Weblog Commenting and Trackback by HaloScan.com rockpool in the kitchen: Making Marmalade for the Dead (3)

Tuesday, February 22, 2005

Making Marmalade for the Dead (3)

Granny thought something pretty was needed to counter the marmalade - Beloved wouldn't serve right now; he has a large plaster on his nose to cover a bite byTiresome Terrier. Not her fault for once - he was rough-housing with her and she got over-excited. Granny could say serve him right. But she won't.

Flowers everywhere - the yearly magic. No such thing as crocuses and daffodils. Spring here is a growing season, a rebirth from dry not cold. Granny misses snowdrops and suchlike. Oh and the sweet evasive smell of primroses. But she can't complain, really.

Well: marmalade. She makes the whole orange kind - you boil the oranges and cut them up after, much less tiresome than taking the peel off the raw fruit, as her mother did. Even easier now she has found a recipe in Jane Grigson's Fruit Book (book much to be recommended- the woman could write.) Granny's old recipe came in a book that used to be her mother's - which demanded she not only removed all the pips but scraped out the pulp before cutting up the rind - a laborious process. Fruit Book just tells her to cut the rind up, pulp and all - thanks be to be to St Jane. Only problem is that Jane, to judge by last year's problems, advises too much water - Granny goes to consult former recipe - unfortunately the book, as is common with old cookbook has lost the relevant pages. On top of which Granny forgets that the water in which she boils the oranges has to be put back in the pot with the sugar and cut up fruit. She lets it boil almost away and then has to guess how much to replace. Too much; naturally.

Further problem. Her trusted old preserving pan lurking back in the UK, she's forced to utilise Beloved's old milking pail that he used for his goats. It serves fine except for having a raised part in the bottom with a neat little trough all round, in which of course the jam sticks and burns unless she stirs constantly and watches very carefully. And why, she asks, does every recipe for jam she's come across suggest that 20 minutes will be enough? - its nearer 45 and more for marmalade in Granny's experience. Many a year she's taken it out and potted it to find it still more or less liquid when cold. Out of the jars it comes - they all have to be washed and re-sterilized - back into the pan - she can dignify the result by calling it 'twice-cooked marmalade' as if it was a deliberate extra refinement. It isn't. It's a pain.

Granny thinks of her mother while she does all this; the continued ritual a kind of communion with her. Her mother never so much as boiled an egg till she was 30, when she was thrust into domesticity by the war. Always a perfectionist she plunged in whole-heartedly, half-killing herself in the process. Seeing her fret about the state of her kitchen while she lay dying, Granny and her twin sister looked at each other and said: 'this is not going to happen to us.' Nor did it, mostly. But Granny did adopt the bits she liked; she and her twin both took to marmalade-making in their thirties. Granny has done it on and off ever since. Partly it's the only marmalade she likes; partly she loves the smell of it cooking. Lilies of the valley? Roses? Give her half-cooked marmalade any day. Toiling in her own steamed-up kitchen she's grateful as well as nostalgic.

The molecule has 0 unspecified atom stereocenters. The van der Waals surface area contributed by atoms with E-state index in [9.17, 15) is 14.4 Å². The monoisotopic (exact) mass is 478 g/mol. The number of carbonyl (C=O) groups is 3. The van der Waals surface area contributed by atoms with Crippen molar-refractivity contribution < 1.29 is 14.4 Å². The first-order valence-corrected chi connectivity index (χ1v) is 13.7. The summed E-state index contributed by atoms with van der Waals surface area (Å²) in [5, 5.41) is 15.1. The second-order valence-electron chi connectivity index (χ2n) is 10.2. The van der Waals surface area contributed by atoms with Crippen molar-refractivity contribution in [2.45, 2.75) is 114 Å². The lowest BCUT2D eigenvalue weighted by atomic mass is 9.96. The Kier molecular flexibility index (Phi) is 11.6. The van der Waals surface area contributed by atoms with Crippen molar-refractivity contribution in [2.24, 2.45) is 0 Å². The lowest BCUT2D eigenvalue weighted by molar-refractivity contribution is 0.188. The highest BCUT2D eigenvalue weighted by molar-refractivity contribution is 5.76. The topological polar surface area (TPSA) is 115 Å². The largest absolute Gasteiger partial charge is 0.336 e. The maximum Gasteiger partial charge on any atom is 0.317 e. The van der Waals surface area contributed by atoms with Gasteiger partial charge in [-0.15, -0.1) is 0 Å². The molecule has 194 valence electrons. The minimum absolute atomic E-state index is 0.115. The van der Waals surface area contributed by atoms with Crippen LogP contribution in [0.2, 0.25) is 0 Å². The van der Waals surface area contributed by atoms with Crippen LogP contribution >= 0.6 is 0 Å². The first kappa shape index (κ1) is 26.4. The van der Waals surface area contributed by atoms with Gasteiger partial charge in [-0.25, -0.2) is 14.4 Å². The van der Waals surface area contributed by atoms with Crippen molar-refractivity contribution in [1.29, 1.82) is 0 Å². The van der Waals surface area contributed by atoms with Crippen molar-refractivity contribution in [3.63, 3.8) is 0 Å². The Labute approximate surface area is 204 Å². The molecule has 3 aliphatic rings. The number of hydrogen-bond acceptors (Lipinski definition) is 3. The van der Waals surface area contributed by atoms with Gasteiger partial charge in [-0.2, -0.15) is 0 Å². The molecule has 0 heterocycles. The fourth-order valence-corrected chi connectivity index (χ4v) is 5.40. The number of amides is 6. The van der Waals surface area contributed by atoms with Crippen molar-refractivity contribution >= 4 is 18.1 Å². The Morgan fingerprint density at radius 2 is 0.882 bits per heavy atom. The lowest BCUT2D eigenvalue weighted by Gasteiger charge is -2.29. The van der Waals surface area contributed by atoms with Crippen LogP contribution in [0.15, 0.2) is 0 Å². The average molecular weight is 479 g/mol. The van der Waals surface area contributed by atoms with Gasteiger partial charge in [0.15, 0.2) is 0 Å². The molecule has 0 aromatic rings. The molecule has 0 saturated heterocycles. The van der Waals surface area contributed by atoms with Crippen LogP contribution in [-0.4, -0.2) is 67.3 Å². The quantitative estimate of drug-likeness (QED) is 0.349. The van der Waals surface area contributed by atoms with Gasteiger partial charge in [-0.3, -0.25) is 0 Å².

One small nod to this place. Driving back from the beach to the north of them yesterday, Granny and Beloved were puzzled to see large numbers of people - mostly men - clutching plastic bags, heads bent to the long reaches of sandy soil on either side of the road. It turns out they were looking for a kind of wild potato, a delicacy, much prized and very hard to find. This is a relief to Granny - she thought they might be looking for birds' eggs.

There's a lot of searching with bent back and heads here. But usually it's down by the shore, for limpets, for the little black crabs they use for fishing-bait and so forth. Young men do it too. Granny is glad to see such traditions continue -so many are fading. The old men and women in traditional hats, sitting outside their houses or on walls along the road, gossiping to each other are a dying breed. Impertinently Granny tried to photograph one old woman yesterday; who shook her fist, hissed at her, literally. Granny agrees she deserved it. And she didn't get the photo.

2 Old comments:

Blogger Deirdre said...

I think it's nice you look at the marmalade-making as a ritual. It's probably a seasonal thing too, something that ties you into the year somehow? A tradition, like the locals hunting for limpets.

And it's surely a tragedy that more of us don't shake our fists and hiss more often. That's a tradition I might start for myself. It'd be fun.

1:28 pm  
Blogger granny p said...

I think I'd prefer not to visualise you as a crone in black yet, Deirdre. But there's time.

As for the ritual - of course. So the year should tie itself in. Marmalade-making is always one for this time of year because Seville oranges only come then. Though these days of course you can always freeze them,,,

9:53 am  

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